Cuba is organized politically into fourteen provinces and 169 municipalities. Its socialist system is hierarchical and bureaucratic. The 525,000-member vanguard or cadre party, the Cuban Communist party (PCC) is led by Fidel Castro, the first party secretary, and his brother Raúl Castro, the second party secretary. The Political Bureau has responsibility for supervising economic, political, and military activities. In 1991 the 1,667 delegates to the Fourth Party Congress, acting on recommendations at local meetings attended by some 3.5 million people throughout the island, cut the staff of the 225-member Central Committee by one-half and reduced the number of departments by more than one-half. Alternates in the Political Bureau were abolished, and the Secretariat was terminated. The congress also called for increased review and recall of party officials and special sessions to deal with the economic crises at the provincial and municipal levels.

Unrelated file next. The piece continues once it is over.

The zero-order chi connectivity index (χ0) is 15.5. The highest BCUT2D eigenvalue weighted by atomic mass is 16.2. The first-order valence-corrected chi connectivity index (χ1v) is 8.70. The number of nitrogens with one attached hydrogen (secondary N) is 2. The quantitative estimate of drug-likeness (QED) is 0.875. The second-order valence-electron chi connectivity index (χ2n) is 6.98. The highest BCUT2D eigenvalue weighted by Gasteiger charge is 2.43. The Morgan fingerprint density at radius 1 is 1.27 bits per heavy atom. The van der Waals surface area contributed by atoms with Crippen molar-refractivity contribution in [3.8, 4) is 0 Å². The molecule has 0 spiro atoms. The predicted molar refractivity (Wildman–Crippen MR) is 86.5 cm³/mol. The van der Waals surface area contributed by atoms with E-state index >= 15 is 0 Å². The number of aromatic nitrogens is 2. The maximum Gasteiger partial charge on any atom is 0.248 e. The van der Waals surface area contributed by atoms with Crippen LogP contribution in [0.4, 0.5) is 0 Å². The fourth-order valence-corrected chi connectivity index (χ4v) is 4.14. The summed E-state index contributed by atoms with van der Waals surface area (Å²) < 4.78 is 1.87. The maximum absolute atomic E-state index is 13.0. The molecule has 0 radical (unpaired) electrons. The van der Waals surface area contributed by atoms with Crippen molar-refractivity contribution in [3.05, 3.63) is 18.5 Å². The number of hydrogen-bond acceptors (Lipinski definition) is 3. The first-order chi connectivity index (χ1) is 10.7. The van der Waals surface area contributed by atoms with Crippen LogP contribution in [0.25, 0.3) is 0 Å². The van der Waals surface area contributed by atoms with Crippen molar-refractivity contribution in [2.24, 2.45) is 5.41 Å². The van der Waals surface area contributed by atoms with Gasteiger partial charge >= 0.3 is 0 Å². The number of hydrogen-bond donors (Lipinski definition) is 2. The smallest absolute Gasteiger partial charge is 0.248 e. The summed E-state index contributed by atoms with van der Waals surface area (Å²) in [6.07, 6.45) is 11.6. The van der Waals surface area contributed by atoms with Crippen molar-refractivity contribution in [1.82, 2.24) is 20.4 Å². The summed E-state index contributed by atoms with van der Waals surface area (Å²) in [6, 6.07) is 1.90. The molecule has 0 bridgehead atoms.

Secret-ballot elections to the municipal assemblies in 1992 and elections to the provincial and national assemblies in 1993 significantly reduced the number of incumbents who had been part of the decision-making bodies for decades. Membership in the Communist party was no longer a requirement in selecting delegates. By 1993, half of the members of the National Assembly were directly elected municipal-assembly delegates; more and younger delegates represented the trades, medicine, and culture.
Social Organization. In contrast to the prerevolutionary years, Cuba is attempting to create a society in which neither class nor circumstances of occupation, income, race, or sex define social opportunities and rewards. The most significant challenges for the Revolution since the collapse of the Eastern bloc are providing equal access to political and economic opportunities without creating a privileged group in society or loss of conscious socialist goals, and simultaneously moving the economy toward diversification and industrialization.